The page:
I was blessed with a free feed sack from a girlfriend with a family farming background. It was the real deal—stacked along with burlap in bits of straw, red dirt, cockleburs (ouch!), tiny seeds, huge corn kernels the size of Montana, unidentifiable black goo, and barn dung. Like I said, the real deal.
First, I picked out all the cockleburs and washed the heck out of the feed sack. Then, because I’ve been wanting something to give the kitchen a little more character, I decided to make an embellished dish towel. Along with the feed sack fabric itself, I used:
- Fingering weight yarn. (A washable wool in this case, but cotton would do.) It only takes approximately 4 yards of yarn per one yard of edging for this project, so this is a smart way to use up scrap pieces of yarn.
- 2.25mm crochet hook.
- Sewing machine and thread that at least kind of matches the fabric.
- Embroidery needle.
- My trusty, sometimes rusty, iron.
I cut a rectangle out of the sack, avoiding the holes and frayed areas.
I was left with a 15×30 inch rectangle, not quite centered on the sack printing because of frayed spots, but that’s okay because this will be a nostalgic workhorse towel, not a too-precious decorative towel. I hemmed it on all 4 sides by folding over the edges about ¼ inch, ironing, folding over another ¼ inch, ironing again, and sewing the hem into place with a straight stitch. To keep the corners from getting too bulky, I trimmed off the points a bit before sewing.
I measured out a length of yarn three times the width of one of the short edges of my soon-to-be dish towel, plus a little longer for good measure. Then, using the embroidery needle, I sewed ¼ inch deep blanket stitches ¼ inch apart along that short edge. (Goodness, I’m hooked on ¼ inches today!) And I repeated the process on the other short edge. Here’s the good part: the blanket stitch, and the upcoming crochet chain, single crochet, and slip stitch are all basic techniques with lots of how-to’s on the Internet. A beginner can do this project, honest!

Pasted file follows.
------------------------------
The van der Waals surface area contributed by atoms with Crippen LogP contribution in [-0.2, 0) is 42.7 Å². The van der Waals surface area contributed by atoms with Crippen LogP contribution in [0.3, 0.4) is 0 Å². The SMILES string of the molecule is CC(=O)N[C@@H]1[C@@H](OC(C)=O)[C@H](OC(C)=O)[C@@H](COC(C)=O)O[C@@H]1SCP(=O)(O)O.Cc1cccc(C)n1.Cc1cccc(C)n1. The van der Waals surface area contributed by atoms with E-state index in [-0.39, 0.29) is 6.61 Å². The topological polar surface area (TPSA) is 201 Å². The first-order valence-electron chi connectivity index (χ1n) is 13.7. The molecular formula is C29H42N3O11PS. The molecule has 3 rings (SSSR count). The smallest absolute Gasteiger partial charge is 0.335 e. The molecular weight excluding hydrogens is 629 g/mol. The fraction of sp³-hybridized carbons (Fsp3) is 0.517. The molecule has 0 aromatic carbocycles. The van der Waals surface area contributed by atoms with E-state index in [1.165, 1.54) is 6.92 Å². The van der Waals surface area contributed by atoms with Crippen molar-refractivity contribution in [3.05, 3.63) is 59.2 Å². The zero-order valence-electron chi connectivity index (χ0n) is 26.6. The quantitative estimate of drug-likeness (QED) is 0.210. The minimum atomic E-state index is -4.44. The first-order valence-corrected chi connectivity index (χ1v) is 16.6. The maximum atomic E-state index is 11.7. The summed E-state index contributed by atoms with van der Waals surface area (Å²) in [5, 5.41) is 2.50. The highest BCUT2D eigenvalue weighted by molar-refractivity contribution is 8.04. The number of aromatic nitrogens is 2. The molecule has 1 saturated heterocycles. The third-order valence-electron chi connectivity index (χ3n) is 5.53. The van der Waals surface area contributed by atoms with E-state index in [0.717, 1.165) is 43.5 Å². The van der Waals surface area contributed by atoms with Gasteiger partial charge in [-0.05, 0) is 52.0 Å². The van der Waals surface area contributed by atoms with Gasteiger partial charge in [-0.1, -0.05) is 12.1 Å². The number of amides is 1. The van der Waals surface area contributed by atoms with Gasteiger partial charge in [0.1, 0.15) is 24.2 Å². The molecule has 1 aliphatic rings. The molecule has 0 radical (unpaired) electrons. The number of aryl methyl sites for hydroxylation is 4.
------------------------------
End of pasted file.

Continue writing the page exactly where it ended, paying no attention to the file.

I attached the end of the blanket stitch yarn to the remainder of my ball of yarn so I could start crocheting. My favorite way of attaching one end of yarn to another is something called the Russian join. Some people weave in the ends. But if you’re a beginner, just tie a good ol’ knot because a dish cloth isn’t a high fashion sweater—whether it’s a fancy join or just a knot doesn’t matter.
I made a little overhand loop snuggled up close to the end of the row of blanket stitches just to have a place for my hook to start crocheting. Then I crocheted a picot edge into the blanket stitch as follows:
- 1st stitch: Single crochet into the first blanket stitch.
- 2nd stitch: Single crochet into the second blanket stitch. Chain 3. Slip stitch into the base of the chain 3. (So still haven’t moved onto the 3rd blanket stitch yet.)
- Alternate the 1st stitch and 2nd stitch until you run out of blanket stitches. Snip and tie off end of yarn. Repeat on other end of dish cloth.
Make this day even better. Consider:
- There are 6 months until Christmas. If you have a green thumb, now would be a good time to propagate houseplants so they’re full and potted and ready to give as personal but frugal gifts when Christmas comes around. Never propagated plants before? This is the best how-to article I’ve seen on the subject: http://www.bhg.com/gardening/houseplants/care/propagating-houseplants/.